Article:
One is called I Will Get Fit This Time! Workout Journal. It divides all your exercise into categories, so you can track each one and each type. The food log has a space for everything you might want to record, such as calories, fat, portion sizes, etc. It also comes with a pocket journal, so you can keep one with you all the time, and it includes additional information about assessing your fitness level and creating plans to meet your goals.

Another great one is 90-Day Fitness Journal: Your Complete Fitness Companion. If you like LOTS of details, this one’s for you! You can record all your different goals, and then for each day you have spaces to record your daily goals, amount of food, calories, type and time of exercise, calories burned, and much more.

I reviewed both of these books pretty carefully, and I can recommend them both, depending on your needs and personality. Choose the one you think would work best for you and your lifestyle.

Rewards

If you are someone who gets motivated by having a formal reward system, I suggest you read my article on 5 Simple Steps To Making Life Changes That Last. It contains detailed ideas and suggestions for setting small goals and rewarding your progress along the way. If you know you respond well to mini-rewards along the way, that’s a great way to stay motivated!

Get inspired

Can you already visualize what you might look or feel like when you accomplish your goal? If you’re someone who gets inspired by dreams, I bet you can find motivation by reading other people’s success stories. If you want to start your own business, do a google search on others who have done the same, and read their stories. If one of your goals is to travel the world, look for people who have done that and read about their experiences and how they made it happen.

Sometimes finding your motivation is as simple as reading about others who have already accomplished similar goals. Suddenly you find yourself renewed and recharged to keep moving forward!

What are your goals? What would you like to accomplish this month? What about this year, or in the next five years? Let me know in the comments, or connect with me on twitter at @onemoveforward. I look forward to hearing from you!

You’ve got to be careful if you don’t know where you’re going, because you might not get there. – Yogi Berra

Related Articles:
Bucket Lists: How To Create The Guide To Your Own Life
4 Life-Changing Steps To Find Your Passion & Create Your Dream Job



Posted on April 13, 2012, in Hints and Tips, Wellness - Life Balance and tagged , , , . Bookmark the permalink. 9 Comments.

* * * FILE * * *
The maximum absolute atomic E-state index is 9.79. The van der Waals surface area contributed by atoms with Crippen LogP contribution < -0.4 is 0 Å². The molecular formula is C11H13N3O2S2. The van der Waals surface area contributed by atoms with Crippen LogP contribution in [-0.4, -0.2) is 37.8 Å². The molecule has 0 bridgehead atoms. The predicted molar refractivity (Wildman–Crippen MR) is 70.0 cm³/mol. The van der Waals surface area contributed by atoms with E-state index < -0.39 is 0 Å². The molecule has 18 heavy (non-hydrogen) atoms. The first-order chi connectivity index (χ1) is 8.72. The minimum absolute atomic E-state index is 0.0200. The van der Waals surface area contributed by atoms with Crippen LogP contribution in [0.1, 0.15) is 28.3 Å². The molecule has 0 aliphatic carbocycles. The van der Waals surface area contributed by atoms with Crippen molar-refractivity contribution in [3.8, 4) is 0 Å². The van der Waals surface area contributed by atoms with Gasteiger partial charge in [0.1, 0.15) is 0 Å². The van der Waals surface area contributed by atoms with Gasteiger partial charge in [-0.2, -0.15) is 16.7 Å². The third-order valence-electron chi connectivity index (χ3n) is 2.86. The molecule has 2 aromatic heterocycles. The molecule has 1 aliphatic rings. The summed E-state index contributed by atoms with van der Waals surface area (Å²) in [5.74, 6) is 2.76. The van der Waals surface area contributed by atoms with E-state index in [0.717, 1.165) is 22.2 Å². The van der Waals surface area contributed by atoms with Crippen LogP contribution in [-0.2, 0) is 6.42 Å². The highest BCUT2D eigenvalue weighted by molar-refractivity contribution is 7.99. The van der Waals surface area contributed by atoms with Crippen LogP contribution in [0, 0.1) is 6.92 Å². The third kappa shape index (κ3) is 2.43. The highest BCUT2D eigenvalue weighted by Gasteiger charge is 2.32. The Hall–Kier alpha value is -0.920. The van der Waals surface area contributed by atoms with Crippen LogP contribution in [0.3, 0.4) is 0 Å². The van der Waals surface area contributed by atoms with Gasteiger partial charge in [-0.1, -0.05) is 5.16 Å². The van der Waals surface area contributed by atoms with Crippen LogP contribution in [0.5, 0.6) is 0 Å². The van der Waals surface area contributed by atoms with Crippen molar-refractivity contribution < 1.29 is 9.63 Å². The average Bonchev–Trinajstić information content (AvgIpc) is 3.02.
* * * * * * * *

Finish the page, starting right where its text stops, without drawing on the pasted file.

1. Great article! Your point about keeping goals realistic really hits home. Me and the snooze button do that dance just about every morning. :)

  2. It is this the SMART way to be smart. I want my book to reach a million sales. That is measurable. Is it attainable? Is it realistic? Hell yes, if a million people buy my book.

    Maybe I should sell it in china

  3. The SMART system makes so much sense for helping people set and achieve goals. I'm very goal oriented and have used both these methods. Great refresher on getting where you want to be.

  4. The SMART system is a great way to measure goals. I love that you mentioned rewarding yourself along the way. So many people forget to stop and acknowledge their accomplishments. Thanks!

  5. I've never been too good with goal setting. I make little goals in my head and award myself accordingly.

    But I find when i sit down to write them out, I tend to not follow through on them :/

  6. Nisha, I am starting to really enjoy your posts – you offer such good information! This is a great article on setting goals and making them workable and achievable for everybody!

  7. GREAT post Nisha!
    I came across the SMART system in some reading I was doing last fall and believe it is a GREAT way to measure goals. THANKS for reminding!

  8. Good Stuff here. I think anyone motivated on their career needs to set SMART goals, and be reminded of how to do it after they have a rough time. The Attainable thing is often a key part for me.

    Thanks!

    • Thanks for your comment, Larry. I think you're right – SMART goals are especially important in career planning. I'm an attorney recruiter, and I see so many people who get complacent in their jobs and don't end up moving in the direction they would like to. It's hard, then, 20-30 years into your career to make big changes. Planning ahead by setting goals can really keep you on track.